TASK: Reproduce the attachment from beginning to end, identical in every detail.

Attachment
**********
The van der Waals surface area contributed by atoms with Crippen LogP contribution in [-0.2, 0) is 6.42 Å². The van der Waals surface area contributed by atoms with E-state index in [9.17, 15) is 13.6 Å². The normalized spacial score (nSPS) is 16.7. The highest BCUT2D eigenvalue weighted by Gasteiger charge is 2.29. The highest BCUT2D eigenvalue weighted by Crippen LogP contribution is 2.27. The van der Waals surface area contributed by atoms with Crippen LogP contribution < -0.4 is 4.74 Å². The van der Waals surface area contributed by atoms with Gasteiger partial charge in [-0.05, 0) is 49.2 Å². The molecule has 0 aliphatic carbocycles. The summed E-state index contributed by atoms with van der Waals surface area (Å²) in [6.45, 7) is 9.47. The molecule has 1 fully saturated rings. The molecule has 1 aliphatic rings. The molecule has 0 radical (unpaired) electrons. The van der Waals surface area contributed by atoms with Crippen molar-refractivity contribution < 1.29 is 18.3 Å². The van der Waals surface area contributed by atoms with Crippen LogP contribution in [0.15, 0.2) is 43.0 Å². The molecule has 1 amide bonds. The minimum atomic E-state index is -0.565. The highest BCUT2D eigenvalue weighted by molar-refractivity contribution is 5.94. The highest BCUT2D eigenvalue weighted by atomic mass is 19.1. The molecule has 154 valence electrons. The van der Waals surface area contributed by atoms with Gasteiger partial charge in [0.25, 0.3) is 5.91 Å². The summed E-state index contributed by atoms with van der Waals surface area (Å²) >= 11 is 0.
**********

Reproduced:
The van der Waals surface area contributed by atoms with Crippen LogP contribution in [-0.2, 0) is 6.42 Å². The van der Waals surface area contributed by atoms with E-state index in [9.17, 15) is 13.6 Å². The normalized spacial score (nSPS) is 16.7. The highest BCUT2D eigenvalue weighted by Gasteiger charge is 2.29. The highest BCUT2D eigenvalue weighted by Crippen LogP contribution is 2.27. The van der Waals surface area contributed by atoms with Crippen LogP contribution < -0.4 is 4.74 Å². The van der Waals surface area contributed by atoms with Gasteiger partial charge in [-0.05, 0) is 49.2 Å². The molecule has 0 aliphatic carbocycles. The summed E-state index contributed by atoms with van der Waals surface area (Å²) in [6.45, 7) is 9.47. The molecule has 1 fully saturated rings. The molecule has 1 aliphatic rings. The molecule has 0 radical (unpaired) electrons. The van der Waals surface area contributed by atoms with Crippen molar-refractivity contribution < 1.29 is 18.3 Å². The van der Waals surface area contributed by atoms with Crippen LogP contribution in [0.15, 0.2) is 43.0 Å². The molecule has 1 amide bonds. The minimum atomic E-state index is -0.565. The highest BCUT2D eigenvalue weighted by molar-refractivity contribution is 5.94. The highest BCUT2D eigenvalue weighted by atomic mass is 19.1. The molecule has 154 valence electrons. The van der Waals surface area contributed by atoms with Gasteiger partial charge in [0.25, 0.3) is 5.91 Å². The summed E-state index contributed by atoms with van der Waals surface area (Å²) >= 11 is 0.